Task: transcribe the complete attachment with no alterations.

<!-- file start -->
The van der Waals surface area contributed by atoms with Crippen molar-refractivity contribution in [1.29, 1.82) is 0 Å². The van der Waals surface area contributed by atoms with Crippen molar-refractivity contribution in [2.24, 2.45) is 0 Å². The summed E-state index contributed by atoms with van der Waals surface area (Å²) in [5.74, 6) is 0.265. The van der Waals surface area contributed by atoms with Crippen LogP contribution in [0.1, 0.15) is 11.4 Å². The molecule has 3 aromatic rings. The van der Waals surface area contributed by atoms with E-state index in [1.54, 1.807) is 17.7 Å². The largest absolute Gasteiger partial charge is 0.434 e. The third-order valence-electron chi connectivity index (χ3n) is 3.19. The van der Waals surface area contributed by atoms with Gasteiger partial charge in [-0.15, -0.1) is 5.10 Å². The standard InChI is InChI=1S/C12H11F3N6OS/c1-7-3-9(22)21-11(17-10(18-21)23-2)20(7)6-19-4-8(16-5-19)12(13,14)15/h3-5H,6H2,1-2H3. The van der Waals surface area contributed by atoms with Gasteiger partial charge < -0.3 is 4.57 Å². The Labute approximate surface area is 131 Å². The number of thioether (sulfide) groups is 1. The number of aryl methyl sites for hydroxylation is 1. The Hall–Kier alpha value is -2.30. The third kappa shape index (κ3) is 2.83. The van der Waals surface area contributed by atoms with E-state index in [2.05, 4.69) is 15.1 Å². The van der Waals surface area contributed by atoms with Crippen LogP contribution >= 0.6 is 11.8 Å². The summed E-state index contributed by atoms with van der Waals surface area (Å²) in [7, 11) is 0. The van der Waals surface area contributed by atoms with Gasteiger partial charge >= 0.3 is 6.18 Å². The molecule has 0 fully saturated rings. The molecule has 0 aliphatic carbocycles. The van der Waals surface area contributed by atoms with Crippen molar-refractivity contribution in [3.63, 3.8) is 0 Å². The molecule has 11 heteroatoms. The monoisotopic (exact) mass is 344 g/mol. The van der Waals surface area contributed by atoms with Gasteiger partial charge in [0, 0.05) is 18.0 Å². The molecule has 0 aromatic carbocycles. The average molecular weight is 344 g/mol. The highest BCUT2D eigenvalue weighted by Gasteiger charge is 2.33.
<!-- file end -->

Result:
The van der Waals surface area contributed by atoms with Crippen molar-refractivity contribution in [1.29, 1.82) is 0 Å². The van der Waals surface area contributed by atoms with Crippen molar-refractivity contribution in [2.24, 2.45) is 0 Å². The summed E-state index contributed by atoms with van der Waals surface area (Å²) in [5.74, 6) is 0.265. The van der Waals surface area contributed by atoms with Crippen LogP contribution in [0.1, 0.15) is 11.4 Å². The molecule has 3 aromatic rings. The van der Waals surface area contributed by atoms with E-state index in [1.54, 1.807) is 17.7 Å². The largest absolute Gasteiger partial charge is 0.434 e. The third-order valence-electron chi connectivity index (χ3n) is 3.19. The van der Waals surface area contributed by atoms with Gasteiger partial charge in [-0.15, -0.1) is 5.10 Å². The standard InChI is InChI=1S/C12H11F3N6OS/c1-7-3-9(22)21-11(17-10(18-21)23-2)20(7)6-19-4-8(16-5-19)12(13,14)15/h3-5H,6H2,1-2H3. The van der Waals surface area contributed by atoms with Gasteiger partial charge < -0.3 is 4.57 Å². The Labute approximate surface area is 131 Å². The number of thioether (sulfide) groups is 1. The number of aryl methyl sites for hydroxylation is 1. The Hall–Kier alpha value is -2.30. The third kappa shape index (κ3) is 2.83. The van der Waals surface area contributed by atoms with E-state index in [2.05, 4.69) is 15.1 Å². The van der Waals surface area contributed by atoms with Crippen LogP contribution >= 0.6 is 11.8 Å². The summed E-state index contributed by atoms with van der Waals surface area (Å²) in [7, 11) is 0. The van der Waals surface area contributed by atoms with Gasteiger partial charge >= 0.3 is 6.18 Å². The molecule has 0 fully saturated rings. The molecule has 0 aliphatic carbocycles. The van der Waals surface area contributed by atoms with Crippen molar-refractivity contribution in [3.63, 3.8) is 0 Å². The molecule has 11 heteroatoms. The monoisotopic (exact) mass is 344 g/mol. The van der Waals surface area contributed by atoms with Gasteiger partial charge in [0, 0.05) is 18.0 Å². The molecule has 0 aromatic carbocycles. The average molecular weight is 344 g/mol. The highest BCUT2D eigenvalue weighted by Gasteiger charge is 2.33.